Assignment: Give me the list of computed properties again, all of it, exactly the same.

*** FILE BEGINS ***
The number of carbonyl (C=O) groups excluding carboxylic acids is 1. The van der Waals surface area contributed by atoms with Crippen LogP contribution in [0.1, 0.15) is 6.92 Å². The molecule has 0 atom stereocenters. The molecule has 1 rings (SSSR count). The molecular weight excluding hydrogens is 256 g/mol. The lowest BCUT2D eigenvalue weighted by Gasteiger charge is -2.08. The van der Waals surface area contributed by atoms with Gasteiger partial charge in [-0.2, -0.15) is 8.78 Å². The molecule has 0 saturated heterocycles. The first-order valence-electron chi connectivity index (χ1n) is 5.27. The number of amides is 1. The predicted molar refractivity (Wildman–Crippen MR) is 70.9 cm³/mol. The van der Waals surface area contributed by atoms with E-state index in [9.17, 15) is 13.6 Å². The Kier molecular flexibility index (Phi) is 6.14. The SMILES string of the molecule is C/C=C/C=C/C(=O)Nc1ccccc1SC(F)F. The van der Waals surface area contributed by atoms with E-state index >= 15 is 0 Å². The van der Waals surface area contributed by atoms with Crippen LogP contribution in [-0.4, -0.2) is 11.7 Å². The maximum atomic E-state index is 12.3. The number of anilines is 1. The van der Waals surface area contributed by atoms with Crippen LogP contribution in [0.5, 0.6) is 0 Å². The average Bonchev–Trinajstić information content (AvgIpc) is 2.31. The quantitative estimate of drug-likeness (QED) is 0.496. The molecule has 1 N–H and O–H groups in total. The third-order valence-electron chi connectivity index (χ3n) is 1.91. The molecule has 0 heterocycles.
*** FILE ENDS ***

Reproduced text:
The number of carbonyl (C=O) groups excluding carboxylic acids is 1. The van der Waals surface area contributed by atoms with Crippen LogP contribution in [0.1, 0.15) is 6.92 Å². The molecule has 0 atom stereocenters. The molecule has 1 rings (SSSR count). The molecular weight excluding hydrogens is 256 g/mol. The lowest BCUT2D eigenvalue weighted by Gasteiger charge is -2.08. The van der Waals surface area contributed by atoms with Gasteiger partial charge in [-0.2, -0.15) is 8.78 Å². The molecule has 0 saturated heterocycles. The first-order valence-electron chi connectivity index (χ1n) is 5.27. The number of amides is 1. The predicted molar refractivity (Wildman–Crippen MR) is 70.9 cm³/mol. The van der Waals surface area contributed by atoms with E-state index in [9.17, 15) is 13.6 Å². The Kier molecular flexibility index (Phi) is 6.14. The SMILES string of the molecule is C/C=C/C=C/C(=O)Nc1ccccc1SC(F)F. The van der Waals surface area contributed by atoms with E-state index >= 15 is 0 Å². The van der Waals surface area contributed by atoms with Crippen LogP contribution in [-0.4, -0.2) is 11.7 Å². The maximum atomic E-state index is 12.3. The number of anilines is 1. The van der Waals surface area contributed by atoms with Crippen LogP contribution in [0.5, 0.6) is 0 Å². The average Bonchev–Trinajstić information content (AvgIpc) is 2.31. The quantitative estimate of drug-likeness (QED) is 0.496. The molecule has 1 N–H and O–H groups in total. The third-order valence-electron chi connectivity index (χ3n) is 1.91. The molecule has 0 heterocycles.